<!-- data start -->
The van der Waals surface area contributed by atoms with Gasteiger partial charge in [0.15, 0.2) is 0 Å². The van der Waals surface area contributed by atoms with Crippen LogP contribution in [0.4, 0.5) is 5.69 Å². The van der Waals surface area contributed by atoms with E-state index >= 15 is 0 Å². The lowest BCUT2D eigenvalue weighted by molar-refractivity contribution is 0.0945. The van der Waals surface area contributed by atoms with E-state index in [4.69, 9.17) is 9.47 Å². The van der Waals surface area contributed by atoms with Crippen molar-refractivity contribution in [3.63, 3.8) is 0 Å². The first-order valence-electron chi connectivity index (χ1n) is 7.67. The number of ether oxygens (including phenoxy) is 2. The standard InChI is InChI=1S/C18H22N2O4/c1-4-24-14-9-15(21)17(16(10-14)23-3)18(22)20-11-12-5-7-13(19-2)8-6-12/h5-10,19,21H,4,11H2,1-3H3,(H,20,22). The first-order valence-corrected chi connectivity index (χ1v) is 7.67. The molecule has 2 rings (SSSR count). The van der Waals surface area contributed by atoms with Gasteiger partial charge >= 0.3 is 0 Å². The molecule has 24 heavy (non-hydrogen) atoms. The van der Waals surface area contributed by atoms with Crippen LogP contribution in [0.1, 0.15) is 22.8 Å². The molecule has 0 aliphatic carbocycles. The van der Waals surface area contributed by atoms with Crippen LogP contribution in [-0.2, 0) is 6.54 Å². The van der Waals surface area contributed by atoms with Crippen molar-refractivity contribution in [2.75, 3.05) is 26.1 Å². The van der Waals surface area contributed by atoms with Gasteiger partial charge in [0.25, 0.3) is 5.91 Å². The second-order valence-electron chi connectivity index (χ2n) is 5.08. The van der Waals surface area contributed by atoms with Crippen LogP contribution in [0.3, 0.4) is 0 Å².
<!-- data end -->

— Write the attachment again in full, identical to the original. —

The van der Waals surface area contributed by atoms with Gasteiger partial charge in [0.15, 0.2) is 0 Å². The van der Waals surface area contributed by atoms with Crippen LogP contribution in [0.4, 0.5) is 5.69 Å². The van der Waals surface area contributed by atoms with E-state index >= 15 is 0 Å². The lowest BCUT2D eigenvalue weighted by molar-refractivity contribution is 0.0945. The van der Waals surface area contributed by atoms with E-state index in [4.69, 9.17) is 9.47 Å². The van der Waals surface area contributed by atoms with Crippen molar-refractivity contribution in [3.63, 3.8) is 0 Å². The first-order valence-electron chi connectivity index (χ1n) is 7.67. The number of ether oxygens (including phenoxy) is 2. The standard InChI is InChI=1S/C18H22N2O4/c1-4-24-14-9-15(21)17(16(10-14)23-3)18(22)20-11-12-5-7-13(19-2)8-6-12/h5-10,19,21H,4,11H2,1-3H3,(H,20,22). The first-order valence-corrected chi connectivity index (χ1v) is 7.67. The molecule has 2 rings (SSSR count). The van der Waals surface area contributed by atoms with Gasteiger partial charge >= 0.3 is 0 Å². The molecule has 24 heavy (non-hydrogen) atoms. The van der Waals surface area contributed by atoms with Crippen LogP contribution in [0.1, 0.15) is 22.8 Å². The molecule has 0 aliphatic carbocycles. The van der Waals surface area contributed by atoms with Crippen LogP contribution in [-0.2, 0) is 6.54 Å². The van der Waals surface area contributed by atoms with Crippen molar-refractivity contribution in [2.75, 3.05) is 26.1 Å². The van der Waals surface area contributed by atoms with Gasteiger partial charge in [0.25, 0.3) is 5.91 Å². The second-order valence-electron chi connectivity index (χ2n) is 5.08. The van der Waals surface area contributed by atoms with Crippen LogP contribution in [0.3, 0.4) is 0 Å².